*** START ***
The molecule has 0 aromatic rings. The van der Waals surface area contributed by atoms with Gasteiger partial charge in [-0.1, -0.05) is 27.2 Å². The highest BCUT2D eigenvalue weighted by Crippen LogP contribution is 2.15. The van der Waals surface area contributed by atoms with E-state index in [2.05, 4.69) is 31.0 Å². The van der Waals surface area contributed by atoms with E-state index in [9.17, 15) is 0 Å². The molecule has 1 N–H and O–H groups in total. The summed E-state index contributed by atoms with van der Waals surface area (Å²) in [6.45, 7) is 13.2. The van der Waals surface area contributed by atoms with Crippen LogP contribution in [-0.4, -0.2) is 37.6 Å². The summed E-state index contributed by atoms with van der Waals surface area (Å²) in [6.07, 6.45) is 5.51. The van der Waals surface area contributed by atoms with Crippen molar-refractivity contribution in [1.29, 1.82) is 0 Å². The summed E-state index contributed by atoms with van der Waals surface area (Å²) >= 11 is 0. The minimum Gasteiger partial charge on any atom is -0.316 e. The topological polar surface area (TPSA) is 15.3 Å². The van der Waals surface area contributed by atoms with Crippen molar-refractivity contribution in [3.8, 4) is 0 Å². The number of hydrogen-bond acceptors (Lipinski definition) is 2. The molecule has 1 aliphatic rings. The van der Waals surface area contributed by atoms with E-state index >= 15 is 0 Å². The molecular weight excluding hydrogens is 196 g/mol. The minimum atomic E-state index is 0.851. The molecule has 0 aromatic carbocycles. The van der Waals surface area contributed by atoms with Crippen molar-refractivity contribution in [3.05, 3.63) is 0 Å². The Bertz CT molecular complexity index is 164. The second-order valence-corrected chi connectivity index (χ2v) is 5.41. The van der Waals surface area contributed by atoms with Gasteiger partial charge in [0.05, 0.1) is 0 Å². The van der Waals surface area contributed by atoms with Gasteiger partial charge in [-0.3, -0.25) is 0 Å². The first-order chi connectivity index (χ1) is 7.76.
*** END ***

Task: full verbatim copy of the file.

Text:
The molecule has 0 aromatic rings. The van der Waals surface area contributed by atoms with Gasteiger partial charge in [-0.1, -0.05) is 27.2 Å². The highest BCUT2D eigenvalue weighted by Crippen LogP contribution is 2.15. The van der Waals surface area contributed by atoms with E-state index in [2.05, 4.69) is 31.0 Å². The van der Waals surface area contributed by atoms with E-state index in [9.17, 15) is 0 Å². The molecule has 1 N–H and O–H groups in total. The summed E-state index contributed by atoms with van der Waals surface area (Å²) in [6.45, 7) is 13.2. The van der Waals surface area contributed by atoms with Crippen LogP contribution in [-0.4, -0.2) is 37.6 Å². The summed E-state index contributed by atoms with van der Waals surface area (Å²) in [6.07, 6.45) is 5.51. The van der Waals surface area contributed by atoms with Crippen molar-refractivity contribution in [1.29, 1.82) is 0 Å². The summed E-state index contributed by atoms with van der Waals surface area (Å²) >= 11 is 0. The minimum Gasteiger partial charge on any atom is -0.316 e. The topological polar surface area (TPSA) is 15.3 Å². The van der Waals surface area contributed by atoms with Crippen molar-refractivity contribution in [3.8, 4) is 0 Å². The number of hydrogen-bond acceptors (Lipinski definition) is 2. The molecule has 1 aliphatic rings. The van der Waals surface area contributed by atoms with E-state index >= 15 is 0 Å². The molecular weight excluding hydrogens is 196 g/mol. The minimum atomic E-state index is 0.851. The molecule has 0 aromatic carbocycles. The van der Waals surface area contributed by atoms with Crippen molar-refractivity contribution in [3.05, 3.63) is 0 Å². The Bertz CT molecular complexity index is 164. The second-order valence-corrected chi connectivity index (χ2v) is 5.41. The van der Waals surface area contributed by atoms with Gasteiger partial charge in [0.05, 0.1) is 0 Å². The van der Waals surface area contributed by atoms with Gasteiger partial charge in [-0.3, -0.25) is 0 Å². The first-order chi connectivity index (χ1) is 7.76.